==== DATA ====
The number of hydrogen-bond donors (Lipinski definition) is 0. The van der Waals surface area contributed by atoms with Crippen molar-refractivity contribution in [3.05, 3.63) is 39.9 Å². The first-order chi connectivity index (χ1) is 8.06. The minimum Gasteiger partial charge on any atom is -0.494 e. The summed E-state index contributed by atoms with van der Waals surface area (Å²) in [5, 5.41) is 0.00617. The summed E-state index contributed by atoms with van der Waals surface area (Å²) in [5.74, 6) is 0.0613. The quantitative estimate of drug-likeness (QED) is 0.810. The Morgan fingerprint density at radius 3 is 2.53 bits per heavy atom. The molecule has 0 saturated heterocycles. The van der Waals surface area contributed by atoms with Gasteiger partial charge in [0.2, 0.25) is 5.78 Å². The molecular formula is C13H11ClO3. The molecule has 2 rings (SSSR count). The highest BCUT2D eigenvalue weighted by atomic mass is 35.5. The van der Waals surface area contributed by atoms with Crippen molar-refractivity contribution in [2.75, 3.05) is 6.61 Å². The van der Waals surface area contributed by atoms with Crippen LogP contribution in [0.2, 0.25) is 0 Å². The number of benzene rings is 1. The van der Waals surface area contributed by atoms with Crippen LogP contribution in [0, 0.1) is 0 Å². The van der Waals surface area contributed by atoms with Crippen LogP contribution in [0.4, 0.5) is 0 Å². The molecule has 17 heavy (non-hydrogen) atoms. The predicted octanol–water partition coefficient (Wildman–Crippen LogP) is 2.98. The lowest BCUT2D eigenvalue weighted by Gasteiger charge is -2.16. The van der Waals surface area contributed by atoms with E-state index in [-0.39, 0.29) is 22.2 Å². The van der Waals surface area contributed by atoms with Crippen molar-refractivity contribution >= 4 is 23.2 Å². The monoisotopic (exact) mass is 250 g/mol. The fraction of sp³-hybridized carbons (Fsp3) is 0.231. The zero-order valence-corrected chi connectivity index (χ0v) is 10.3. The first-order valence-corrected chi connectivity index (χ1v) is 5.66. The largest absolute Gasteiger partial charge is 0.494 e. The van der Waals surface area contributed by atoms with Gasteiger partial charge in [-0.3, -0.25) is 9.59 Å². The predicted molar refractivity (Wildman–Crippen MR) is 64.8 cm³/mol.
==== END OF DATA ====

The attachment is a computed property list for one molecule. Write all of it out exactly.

The number of hydrogen-bond donors (Lipinski definition) is 0. The van der Waals surface area contributed by atoms with Crippen molar-refractivity contribution in [3.05, 3.63) is 39.9 Å². The first-order chi connectivity index (χ1) is 8.06. The minimum Gasteiger partial charge on any atom is -0.494 e. The summed E-state index contributed by atoms with van der Waals surface area (Å²) in [5, 5.41) is 0.00617. The summed E-state index contributed by atoms with van der Waals surface area (Å²) in [5.74, 6) is 0.0613. The quantitative estimate of drug-likeness (QED) is 0.810. The Morgan fingerprint density at radius 3 is 2.53 bits per heavy atom. The molecule has 0 saturated heterocycles. The van der Waals surface area contributed by atoms with Gasteiger partial charge in [0.2, 0.25) is 5.78 Å². The molecular formula is C13H11ClO3. The molecule has 2 rings (SSSR count). The highest BCUT2D eigenvalue weighted by atomic mass is 35.5. The van der Waals surface area contributed by atoms with Crippen molar-refractivity contribution in [2.75, 3.05) is 6.61 Å². The van der Waals surface area contributed by atoms with Crippen LogP contribution in [0.2, 0.25) is 0 Å². The number of benzene rings is 1. The van der Waals surface area contributed by atoms with Crippen LogP contribution in [0, 0.1) is 0 Å². The van der Waals surface area contributed by atoms with Crippen LogP contribution in [0.4, 0.5) is 0 Å². The molecule has 17 heavy (non-hydrogen) atoms. The predicted octanol–water partition coefficient (Wildman–Crippen LogP) is 2.98. The lowest BCUT2D eigenvalue weighted by Gasteiger charge is -2.16. The van der Waals surface area contributed by atoms with E-state index in [-0.39, 0.29) is 22.2 Å². The van der Waals surface area contributed by atoms with Crippen molar-refractivity contribution >= 4 is 23.2 Å². The monoisotopic (exact) mass is 250 g/mol. The fraction of sp³-hybridized carbons (Fsp3) is 0.231. The zero-order valence-corrected chi connectivity index (χ0v) is 10.3. The first-order valence-corrected chi connectivity index (χ1v) is 5.66. The largest absolute Gasteiger partial charge is 0.494 e. The van der Waals surface area contributed by atoms with Gasteiger partial charge in [-0.3, -0.25) is 9.59 Å². The predicted molar refractivity (Wildman–Crippen MR) is 64.8 cm³/mol.